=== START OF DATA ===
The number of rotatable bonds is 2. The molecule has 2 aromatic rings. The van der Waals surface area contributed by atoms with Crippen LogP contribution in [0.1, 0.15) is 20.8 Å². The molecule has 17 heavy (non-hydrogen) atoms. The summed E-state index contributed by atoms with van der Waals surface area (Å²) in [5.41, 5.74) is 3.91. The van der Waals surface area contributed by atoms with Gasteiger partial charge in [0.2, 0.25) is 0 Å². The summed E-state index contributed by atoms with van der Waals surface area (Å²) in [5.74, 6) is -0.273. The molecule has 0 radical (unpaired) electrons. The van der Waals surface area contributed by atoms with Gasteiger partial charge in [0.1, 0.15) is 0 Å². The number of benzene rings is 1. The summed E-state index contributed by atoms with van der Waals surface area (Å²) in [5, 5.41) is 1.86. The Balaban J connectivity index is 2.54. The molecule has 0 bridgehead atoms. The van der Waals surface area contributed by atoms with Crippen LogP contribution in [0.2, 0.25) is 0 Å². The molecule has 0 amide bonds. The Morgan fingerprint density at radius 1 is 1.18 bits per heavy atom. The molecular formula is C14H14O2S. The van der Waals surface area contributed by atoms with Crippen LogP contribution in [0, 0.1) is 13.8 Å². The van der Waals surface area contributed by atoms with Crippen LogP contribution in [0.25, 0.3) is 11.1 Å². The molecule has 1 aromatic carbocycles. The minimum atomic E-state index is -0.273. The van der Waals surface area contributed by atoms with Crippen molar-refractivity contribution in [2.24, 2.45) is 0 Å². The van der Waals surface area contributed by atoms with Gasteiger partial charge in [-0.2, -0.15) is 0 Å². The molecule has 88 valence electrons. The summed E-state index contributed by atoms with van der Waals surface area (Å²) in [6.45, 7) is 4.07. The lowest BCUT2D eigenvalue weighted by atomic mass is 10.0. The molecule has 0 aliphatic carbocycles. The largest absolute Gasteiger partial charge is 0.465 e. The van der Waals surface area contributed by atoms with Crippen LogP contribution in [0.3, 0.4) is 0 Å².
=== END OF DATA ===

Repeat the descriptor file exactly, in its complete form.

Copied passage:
The number of rotatable bonds is 2. The molecule has 2 aromatic rings. The van der Waals surface area contributed by atoms with Crippen LogP contribution in [0.1, 0.15) is 20.8 Å². The molecule has 17 heavy (non-hydrogen) atoms. The summed E-state index contributed by atoms with van der Waals surface area (Å²) in [5.41, 5.74) is 3.91. The van der Waals surface area contributed by atoms with Gasteiger partial charge in [0.2, 0.25) is 0 Å². The summed E-state index contributed by atoms with van der Waals surface area (Å²) in [5.74, 6) is -0.273. The molecule has 0 radical (unpaired) electrons. The van der Waals surface area contributed by atoms with Gasteiger partial charge in [0.1, 0.15) is 0 Å². The number of benzene rings is 1. The summed E-state index contributed by atoms with van der Waals surface area (Å²) in [5, 5.41) is 1.86. The Balaban J connectivity index is 2.54. The molecule has 0 bridgehead atoms. The van der Waals surface area contributed by atoms with Crippen LogP contribution in [0.2, 0.25) is 0 Å². The molecule has 0 amide bonds. The Morgan fingerprint density at radius 1 is 1.18 bits per heavy atom. The molecular formula is C14H14O2S. The van der Waals surface area contributed by atoms with Crippen LogP contribution in [0, 0.1) is 13.8 Å². The van der Waals surface area contributed by atoms with Crippen LogP contribution in [0.25, 0.3) is 11.1 Å². The molecule has 1 aromatic carbocycles. The minimum atomic E-state index is -0.273. The van der Waals surface area contributed by atoms with Crippen molar-refractivity contribution in [2.24, 2.45) is 0 Å². The van der Waals surface area contributed by atoms with Gasteiger partial charge in [-0.2, -0.15) is 0 Å². The molecule has 88 valence electrons. The summed E-state index contributed by atoms with van der Waals surface area (Å²) in [6.45, 7) is 4.07. The lowest BCUT2D eigenvalue weighted by atomic mass is 10.0. The molecule has 0 aliphatic carbocycles. The largest absolute Gasteiger partial charge is 0.465 e. The van der Waals surface area contributed by atoms with Crippen LogP contribution in [0.3, 0.4) is 0 Å².